You don't measure operations in time, because it only takes a couple of nanoseconds and it changes based on the CPUs clock speed. You should use cycles instead, these generally tell you how many steps it takes for a CPU to do an operation (this is a simplified explanation, but it should get the point across).
Addition and subtraction only generally take 1 or 2 cycles, multiplication takes 2-3, division is 10-20, square root is a ~100, trig functions are a couple hundred (if you want more detail, look into the intel optimization manual). Although these might seem like a lot, given how CPUs run at 4GHz (4 million cycles per second) these days, it's really not a lot.
However, in the case of game maker it's much more difficult to guess. It's not clear whether Game Maker uses an interpreter or compiler nowadays (it has used interpreter in older versions and we don't know whether they changed it since), so let's go with the worst case scenario and say it's an interpreter.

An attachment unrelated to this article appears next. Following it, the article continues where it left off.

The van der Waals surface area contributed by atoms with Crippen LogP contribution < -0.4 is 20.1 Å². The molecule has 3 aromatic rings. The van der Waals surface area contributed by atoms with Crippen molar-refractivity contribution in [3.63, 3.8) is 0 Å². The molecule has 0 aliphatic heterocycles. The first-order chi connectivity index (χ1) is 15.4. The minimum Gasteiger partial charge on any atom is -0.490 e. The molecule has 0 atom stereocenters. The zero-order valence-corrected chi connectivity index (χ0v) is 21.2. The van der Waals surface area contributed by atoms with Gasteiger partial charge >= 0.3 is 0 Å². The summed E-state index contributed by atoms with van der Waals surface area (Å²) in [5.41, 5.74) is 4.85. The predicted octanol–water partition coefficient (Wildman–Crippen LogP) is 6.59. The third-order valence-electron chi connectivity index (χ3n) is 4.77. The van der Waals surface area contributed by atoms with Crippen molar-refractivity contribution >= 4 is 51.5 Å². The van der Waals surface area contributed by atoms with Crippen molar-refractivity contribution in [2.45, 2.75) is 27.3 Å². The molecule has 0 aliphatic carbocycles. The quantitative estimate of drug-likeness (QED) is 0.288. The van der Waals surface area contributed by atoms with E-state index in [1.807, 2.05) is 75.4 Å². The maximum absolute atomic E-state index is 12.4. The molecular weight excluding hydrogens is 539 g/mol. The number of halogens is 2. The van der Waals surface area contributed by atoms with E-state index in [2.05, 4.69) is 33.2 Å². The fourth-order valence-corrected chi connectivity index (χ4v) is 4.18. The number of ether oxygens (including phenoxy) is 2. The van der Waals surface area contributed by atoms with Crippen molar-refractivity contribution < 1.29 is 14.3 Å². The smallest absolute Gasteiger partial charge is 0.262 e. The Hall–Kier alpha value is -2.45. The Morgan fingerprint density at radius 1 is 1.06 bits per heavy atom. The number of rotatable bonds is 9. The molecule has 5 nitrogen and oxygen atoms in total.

Interpreters (instead of taking your code and converting it to machine code) take your code, divide it into tokens and go through them one by one, executing the necessary operations. These require a large amount of branching and equality checking, so they can't match the speed of compiled programs. It's next to impossible to know how much time they need per operation.
However, since we're still working with modern, fast CPUs, stronger than the combined computing power of the Apollo program and using GPUs to make graphics even faster, if a 2d game maker game starts lagging, you most likely did something wrong. Make sure to not have 2 million particles in each scene.